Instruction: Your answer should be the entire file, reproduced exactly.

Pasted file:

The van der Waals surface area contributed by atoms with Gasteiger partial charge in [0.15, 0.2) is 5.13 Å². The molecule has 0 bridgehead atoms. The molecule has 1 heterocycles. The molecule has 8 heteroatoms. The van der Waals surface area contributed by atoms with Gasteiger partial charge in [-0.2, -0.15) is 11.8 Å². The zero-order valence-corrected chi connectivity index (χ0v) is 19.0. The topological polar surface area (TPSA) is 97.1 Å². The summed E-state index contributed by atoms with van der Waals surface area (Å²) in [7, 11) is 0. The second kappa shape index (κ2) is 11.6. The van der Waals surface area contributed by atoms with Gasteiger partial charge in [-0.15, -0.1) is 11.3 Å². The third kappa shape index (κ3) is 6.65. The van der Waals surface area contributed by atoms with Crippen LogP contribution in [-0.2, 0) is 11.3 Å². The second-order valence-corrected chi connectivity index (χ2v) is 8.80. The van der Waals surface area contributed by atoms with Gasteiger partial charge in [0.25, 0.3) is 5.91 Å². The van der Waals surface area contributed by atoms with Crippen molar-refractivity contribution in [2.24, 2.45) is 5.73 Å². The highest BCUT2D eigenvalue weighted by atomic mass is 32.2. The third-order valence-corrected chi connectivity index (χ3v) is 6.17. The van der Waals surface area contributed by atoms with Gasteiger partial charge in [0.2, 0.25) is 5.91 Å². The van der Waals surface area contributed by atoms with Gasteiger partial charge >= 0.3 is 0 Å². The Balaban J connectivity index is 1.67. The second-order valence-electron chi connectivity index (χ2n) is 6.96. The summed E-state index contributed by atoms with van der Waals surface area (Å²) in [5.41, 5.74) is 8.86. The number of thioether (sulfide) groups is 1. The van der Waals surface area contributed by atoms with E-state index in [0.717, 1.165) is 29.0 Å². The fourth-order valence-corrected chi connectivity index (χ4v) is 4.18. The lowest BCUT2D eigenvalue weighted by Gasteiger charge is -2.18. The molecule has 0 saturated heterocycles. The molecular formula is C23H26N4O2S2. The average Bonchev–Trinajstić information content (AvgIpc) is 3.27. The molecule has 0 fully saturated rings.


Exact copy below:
The van der Waals surface area contributed by atoms with Gasteiger partial charge in [0.15, 0.2) is 5.13 Å². The molecule has 0 bridgehead atoms. The molecule has 1 heterocycles. The molecule has 8 heteroatoms. The van der Waals surface area contributed by atoms with Gasteiger partial charge in [-0.2, -0.15) is 11.8 Å². The zero-order valence-corrected chi connectivity index (χ0v) is 19.0. The topological polar surface area (TPSA) is 97.1 Å². The summed E-state index contributed by atoms with van der Waals surface area (Å²) in [7, 11) is 0. The second kappa shape index (κ2) is 11.6. The van der Waals surface area contributed by atoms with Gasteiger partial charge in [-0.15, -0.1) is 11.3 Å². The third kappa shape index (κ3) is 6.65. The van der Waals surface area contributed by atoms with Crippen LogP contribution in [-0.2, 0) is 11.3 Å². The second-order valence-corrected chi connectivity index (χ2v) is 8.80. The van der Waals surface area contributed by atoms with Gasteiger partial charge in [0.25, 0.3) is 5.91 Å². The van der Waals surface area contributed by atoms with Crippen molar-refractivity contribution in [2.24, 2.45) is 5.73 Å². The highest BCUT2D eigenvalue weighted by atomic mass is 32.2. The third-order valence-corrected chi connectivity index (χ3v) is 6.17. The van der Waals surface area contributed by atoms with Gasteiger partial charge in [0.2, 0.25) is 5.91 Å². The van der Waals surface area contributed by atoms with Gasteiger partial charge >= 0.3 is 0 Å². The Balaban J connectivity index is 1.67. The second-order valence-electron chi connectivity index (χ2n) is 6.96. The summed E-state index contributed by atoms with van der Waals surface area (Å²) in [5.41, 5.74) is 8.86. The number of thioether (sulfide) groups is 1. The van der Waals surface area contributed by atoms with E-state index in [0.717, 1.165) is 29.0 Å². The fourth-order valence-corrected chi connectivity index (χ4v) is 4.18. The lowest BCUT2D eigenvalue weighted by Gasteiger charge is -2.18. The molecule has 0 saturated heterocycles. The molecular formula is C23H26N4O2S2. The average Bonchev–Trinajstić information content (AvgIpc) is 3.27. The molecule has 0 fully saturated rings.